Flat storage is recommended for textiles and garments when possible. However, because of the size and dimensions of wedding gowns, it is impractical. Some compromise must be made, either by folding or hanging the gown. To help prevent permanent creasing, boxed gowns should be refolded into a different position every 2 – 3 years. (Cotton gloves should always be worn when handling preserved gowns.) Bagged gowns that are hung in a closet are not at risk for permanent creasing, and will not need to be handled periodically.

Mildew and mold
Keeping your gown in a breathable environment will protect it best from mildew and mold growth. When fabrics can breathe, the humidity level remains constant around the garment as excess moisture dissipates into the air. But, if moisture can condense inside a box or any container, then the gown is at risk for mildew and mold growth.

Oxidation spots
An oxidation spot can occur when a substance that was not properly cleaned on the dress oxidizes and turns brown. This can happen even if your dress has been cleaned as dry-cleaning solvents do not remove all substances. Spills from clear soda or wine may go unnoticed at the time of the initial cleaning. Unless these spills are pretreated, it is likely they will oxidize over time. Inspecting preserved gowns periodically ensures the gown remains in the best condition. The sooner an oxidized stain is caught, the more likely it will be able to be removed.

Light and dust
Keeping your gown covered will protect it from the damage caused by light and dust.

Preservation Options

There are several different types of gown preservation offered today. While there are slight variations offered, each will usually fall into one of these three categories:

  • Sealing
  • Boxing
  • Bagging

Sealing, Boxing or Bagging your Bridal Gown

Sealing
Most bridal gown preservation companies preserve bridal gowns in an acid-free box. Many have a window in which to see the gown. Acid-free tissue is usually used to buffer the folds and a cardboard shape is often used to fill the bodice area of the gown. However, some companies actually seal the gown inside the box.

The assumption with sealing the bridal gown is that the dress needs to be protected from oxygen. However, sealing a bridal gown puts it at greater risk for mildew and permanent creasing damage. Inspection is also impossible if the gown is sealed.

Boxing
Boxed preservation is similar to the sealing method but has some important differences. Like the sealing method, your dress is first cleaned and pressed, and then folded into an acid-free box. Sharp creases are avoided, and acid free tissue is used to buffer the folds. However, unlike the sealing method, the box is not sealed, and you are encouraged to open and inspect your gown.

Because the box is not sealed, the fabric can still breathe. And you will be able to refold your gown periodically. This will help protect your gown from getting permanent creases.

The appeal for a boxed or sealed gown is often greatest for brides with large dresses hoping to get their gowns out of their closet. However, this method may work best for smaller gowns that require minimal folding.

Acid-free box or just acid-free coated?
The quality of the acid-free boxes can vary significantly. Many preservation boxes are simply regular cardboard boxes with an acid free coating. These coatings will not hold up as well as authentic archival boxes made from actual acid-free board.

Bagging your bridal gown
This newer preservation method is not really so new. It is similar to what museums have used for preserving heirloom costumes and gowns for years. Often referred to as Museum Method,TM this preservation method is an excellent option, as it keeps the dress protected from dust and light. The gown remains un-folded, so permanent creasing risks are reduced. The bag allows the gown to breathe, which is essential in protecting the gown from mold and mildew. A bagged gown is the easiest to inspect periodically and requires no re-folding as the boxed method does.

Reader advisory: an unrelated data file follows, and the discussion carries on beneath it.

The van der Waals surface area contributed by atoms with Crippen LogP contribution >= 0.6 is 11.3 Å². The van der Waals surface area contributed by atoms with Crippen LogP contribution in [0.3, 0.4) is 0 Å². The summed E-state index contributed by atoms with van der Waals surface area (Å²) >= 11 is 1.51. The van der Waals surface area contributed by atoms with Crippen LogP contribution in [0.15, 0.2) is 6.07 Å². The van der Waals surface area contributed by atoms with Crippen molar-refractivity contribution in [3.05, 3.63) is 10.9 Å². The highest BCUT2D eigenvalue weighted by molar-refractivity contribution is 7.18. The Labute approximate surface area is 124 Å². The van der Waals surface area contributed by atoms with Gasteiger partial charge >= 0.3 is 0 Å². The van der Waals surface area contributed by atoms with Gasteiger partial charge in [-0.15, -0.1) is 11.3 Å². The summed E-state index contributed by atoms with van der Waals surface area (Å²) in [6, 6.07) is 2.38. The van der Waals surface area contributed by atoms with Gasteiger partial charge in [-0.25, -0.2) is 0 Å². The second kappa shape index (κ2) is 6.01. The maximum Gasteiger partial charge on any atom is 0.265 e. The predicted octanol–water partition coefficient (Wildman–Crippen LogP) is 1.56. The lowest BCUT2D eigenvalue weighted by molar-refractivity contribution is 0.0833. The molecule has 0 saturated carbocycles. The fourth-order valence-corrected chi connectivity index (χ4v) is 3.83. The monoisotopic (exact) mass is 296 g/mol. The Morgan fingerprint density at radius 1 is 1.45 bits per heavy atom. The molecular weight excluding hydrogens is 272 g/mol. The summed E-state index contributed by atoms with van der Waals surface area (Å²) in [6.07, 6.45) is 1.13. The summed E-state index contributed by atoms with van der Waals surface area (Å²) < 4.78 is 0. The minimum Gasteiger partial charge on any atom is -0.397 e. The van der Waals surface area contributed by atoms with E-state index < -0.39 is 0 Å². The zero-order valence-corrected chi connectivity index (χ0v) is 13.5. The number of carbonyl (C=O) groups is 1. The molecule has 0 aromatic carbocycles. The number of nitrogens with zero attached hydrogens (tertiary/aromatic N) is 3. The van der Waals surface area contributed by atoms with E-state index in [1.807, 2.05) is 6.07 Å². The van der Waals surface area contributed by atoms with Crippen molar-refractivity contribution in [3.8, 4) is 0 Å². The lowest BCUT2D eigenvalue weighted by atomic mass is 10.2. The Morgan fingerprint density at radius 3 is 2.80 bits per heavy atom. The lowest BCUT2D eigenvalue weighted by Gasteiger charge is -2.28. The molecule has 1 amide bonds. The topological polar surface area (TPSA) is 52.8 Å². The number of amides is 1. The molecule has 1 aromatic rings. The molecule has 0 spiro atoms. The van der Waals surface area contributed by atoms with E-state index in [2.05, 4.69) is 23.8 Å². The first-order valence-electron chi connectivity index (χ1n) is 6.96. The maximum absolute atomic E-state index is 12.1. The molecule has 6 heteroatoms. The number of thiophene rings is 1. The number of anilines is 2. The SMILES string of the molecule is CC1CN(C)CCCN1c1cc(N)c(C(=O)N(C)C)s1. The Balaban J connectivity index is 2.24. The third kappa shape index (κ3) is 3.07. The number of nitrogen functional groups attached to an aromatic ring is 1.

Strapless and spaghetti strapped gowns, as well as heavy gowns should be reinforced with twill tape to add support, and eliminate any damage from long-term hanging. A padded hanger is also essential for long-term storage.

It is important to remember that a clean dress should not be left in the dry-cleaner’s plastic wrap or put back into a plastic garment bag. Remember, most plastics are an enemy to textiles. And the bagged gown should always be kept in climate controlled conditions. This is easily done is most closets.

Gown Preservation Options Overview

Sealing Benefits

Boxing Benefits

Bagging Benefits

  • Acid-free environment

  • Acid-free environment

  • Acid-free environment

  • Easily stored

  • Easily stored

  • Easily stored

  • Protected from dust and light

  • Protected from dust and light

  • Protected from dust and light

  • Can be inspected and admired

  • Most easily inspected and admired

  • Dress can breathe

  • Dress can breathe

  • Can be refolded periodically

  • Does not need refolding

  • No permanent creasing

  • Best air circulation

  • Needs no maintenance

No matter what type of preservation you choose, you should keep your preserved gown in a climate-controlled area. Do not be tempted to put your preserved gown in an attic or damp basement where temperatures and humidity levels will fluctuate dramatically. Fluctuating temperatures increase the deterioration rate of textiles.
 Leaving your wedding gown in a vinyl bridal gown bag will promote rapid yellowing. This article discusses this and other risks of not preserving wedding gowns. Also discussed are museum recommended garment preservation techniques, and the benefits of the varying wedding gown preservation options of sealing, boxing or Museum Method (hanging) preservation.
 

About the Author

Katherine Wright is a wedding gown preservation specialist and general partner of Heritage Garment Preservation located in Benicia, California providing Museum Method wedding gown preservation to the United States, Canada, and Europe.

(ArticlesBase SC #636831)

Article Source: http://www.articlesbase.com/Get the Facts – Wedding Dress Preservation